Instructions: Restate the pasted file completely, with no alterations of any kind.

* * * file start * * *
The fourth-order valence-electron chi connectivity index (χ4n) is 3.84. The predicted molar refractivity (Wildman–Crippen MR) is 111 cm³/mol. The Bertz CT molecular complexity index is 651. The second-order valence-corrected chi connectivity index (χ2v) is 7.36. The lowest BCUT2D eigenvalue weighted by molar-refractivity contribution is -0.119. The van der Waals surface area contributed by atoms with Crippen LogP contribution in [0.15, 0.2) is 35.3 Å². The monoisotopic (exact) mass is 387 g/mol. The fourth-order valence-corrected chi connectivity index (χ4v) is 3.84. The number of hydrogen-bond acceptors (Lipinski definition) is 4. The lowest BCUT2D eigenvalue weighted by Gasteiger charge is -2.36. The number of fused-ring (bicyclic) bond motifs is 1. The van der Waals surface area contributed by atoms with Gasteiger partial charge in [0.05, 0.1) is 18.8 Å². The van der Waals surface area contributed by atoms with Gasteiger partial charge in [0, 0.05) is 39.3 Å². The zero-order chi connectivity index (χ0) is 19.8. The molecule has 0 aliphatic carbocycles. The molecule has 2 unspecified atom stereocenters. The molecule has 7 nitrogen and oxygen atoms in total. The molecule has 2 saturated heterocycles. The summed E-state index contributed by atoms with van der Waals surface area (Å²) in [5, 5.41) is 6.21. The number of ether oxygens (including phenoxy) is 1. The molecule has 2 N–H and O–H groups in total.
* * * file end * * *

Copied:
The fourth-order valence-electron chi connectivity index (χ4n) is 3.84. The predicted molar refractivity (Wildman–Crippen MR) is 111 cm³/mol. The Bertz CT molecular complexity index is 651. The second-order valence-corrected chi connectivity index (χ2v) is 7.36. The lowest BCUT2D eigenvalue weighted by molar-refractivity contribution is -0.119. The van der Waals surface area contributed by atoms with Crippen LogP contribution in [0.15, 0.2) is 35.3 Å². The monoisotopic (exact) mass is 387 g/mol. The fourth-order valence-corrected chi connectivity index (χ4v) is 3.84. The number of hydrogen-bond acceptors (Lipinski definition) is 4. The lowest BCUT2D eigenvalue weighted by Gasteiger charge is -2.36. The number of fused-ring (bicyclic) bond motifs is 1. The van der Waals surface area contributed by atoms with Gasteiger partial charge in [0.05, 0.1) is 18.8 Å². The van der Waals surface area contributed by atoms with Gasteiger partial charge in [0, 0.05) is 39.3 Å². The zero-order chi connectivity index (χ0) is 19.8. The molecule has 0 aliphatic carbocycles. The molecule has 2 unspecified atom stereocenters. The molecule has 7 nitrogen and oxygen atoms in total. The molecule has 2 saturated heterocycles. The summed E-state index contributed by atoms with van der Waals surface area (Å²) in [5, 5.41) is 6.21. The number of ether oxygens (including phenoxy) is 1. The molecule has 2 N–H and O–H groups in total.